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World Meteorological Organization issues catastrophic warning

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The past seven years have been the warmest on record, according to the World Meteorological Organization, which has issued a warning that we are entering “unknown territory” in climate change.

The United Nations-affiliated body said that, based on data for the first nine months of 2021, this year will likely be between the fifth and seventh warmest year on record. And that’s just because the cooling effect of the phenomenon of The girl lowered temperatures earlier this year.

The average temperature for this year was 1.09 degrees Celsius higher than during pre-industrial times, while the average temperature between 2002 and 2021 exceeded the 1 Celsius threshold above the mid-19th century, according to the WMO.

This relentless warming trend, according to the WMO warning, will have dire consequences around the world for years to come, and our ability to keep warming at a manageable level will be compromised by a lack of meaningful action on the climate.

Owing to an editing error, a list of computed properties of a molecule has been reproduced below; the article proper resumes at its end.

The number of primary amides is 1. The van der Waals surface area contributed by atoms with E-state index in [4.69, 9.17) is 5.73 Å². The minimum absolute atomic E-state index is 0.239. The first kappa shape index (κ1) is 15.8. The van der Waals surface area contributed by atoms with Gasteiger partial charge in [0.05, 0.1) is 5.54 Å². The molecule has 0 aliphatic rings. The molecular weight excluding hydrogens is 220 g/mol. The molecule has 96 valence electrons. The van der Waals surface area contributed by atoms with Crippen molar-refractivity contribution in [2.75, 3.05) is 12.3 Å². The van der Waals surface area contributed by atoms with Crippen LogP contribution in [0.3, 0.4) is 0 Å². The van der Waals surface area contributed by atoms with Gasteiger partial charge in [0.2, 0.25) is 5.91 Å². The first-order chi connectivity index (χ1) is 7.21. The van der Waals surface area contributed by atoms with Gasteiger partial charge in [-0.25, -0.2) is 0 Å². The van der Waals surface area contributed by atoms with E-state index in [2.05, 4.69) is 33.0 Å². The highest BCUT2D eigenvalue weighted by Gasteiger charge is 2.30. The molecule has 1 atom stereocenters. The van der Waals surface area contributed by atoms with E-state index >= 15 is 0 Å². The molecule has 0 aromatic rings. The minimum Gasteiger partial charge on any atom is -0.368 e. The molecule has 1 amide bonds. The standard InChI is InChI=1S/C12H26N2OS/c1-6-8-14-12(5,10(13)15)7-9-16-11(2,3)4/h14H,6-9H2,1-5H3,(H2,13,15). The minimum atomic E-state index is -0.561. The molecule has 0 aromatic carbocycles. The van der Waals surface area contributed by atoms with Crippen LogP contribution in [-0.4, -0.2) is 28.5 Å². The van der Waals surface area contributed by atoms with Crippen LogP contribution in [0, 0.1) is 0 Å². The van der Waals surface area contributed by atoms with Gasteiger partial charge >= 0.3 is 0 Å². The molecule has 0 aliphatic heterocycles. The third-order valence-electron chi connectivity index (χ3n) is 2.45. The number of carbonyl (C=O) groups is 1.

“Extreme events are the new norm,” said WMO Secretary General Petteri Taalas. “There is growing scientific evidence that some of them bear the imprint of human-induced climate change.”

Warning for a sum of climate catastrophes

Prolonged droughts, frequent heat waves, devastating forest fires, rising sea levels, increased ocean acidification and routine poor harvests are some of the results of relentless warming, experts say.

Alarmingly, by the end of the century, sea level rise could exceed two meters, potentially displacing around 630 million people worldwide, perhaps more.

“The consequences of this are unimaginable,” said Jonathan Bamber, director of the Bristol Glaciology Center. “What is needed now is deep and comprehensive action by each national and state actor to limit a wider and deeper climate collapse,” he emphasized.

Every corner of the planet will be affected by climate change and urgent action to mitigate its effects is vitally important, experts say.

“From the depths of the ocean to the tops of mountains, from melting glaciers to relentless extreme weather events, ecosystems and communities around the world are being devastated,” said Antonio Guterres, secretary general of the world body on alert.

Guterres added that the ongoing COP26 climate conference in Glasgow, Scotland, “must be a turning point for people and the planet,” during which world leaders must chart meaningful climate mitigation plans.

By Daniel T. Cross. Article in English

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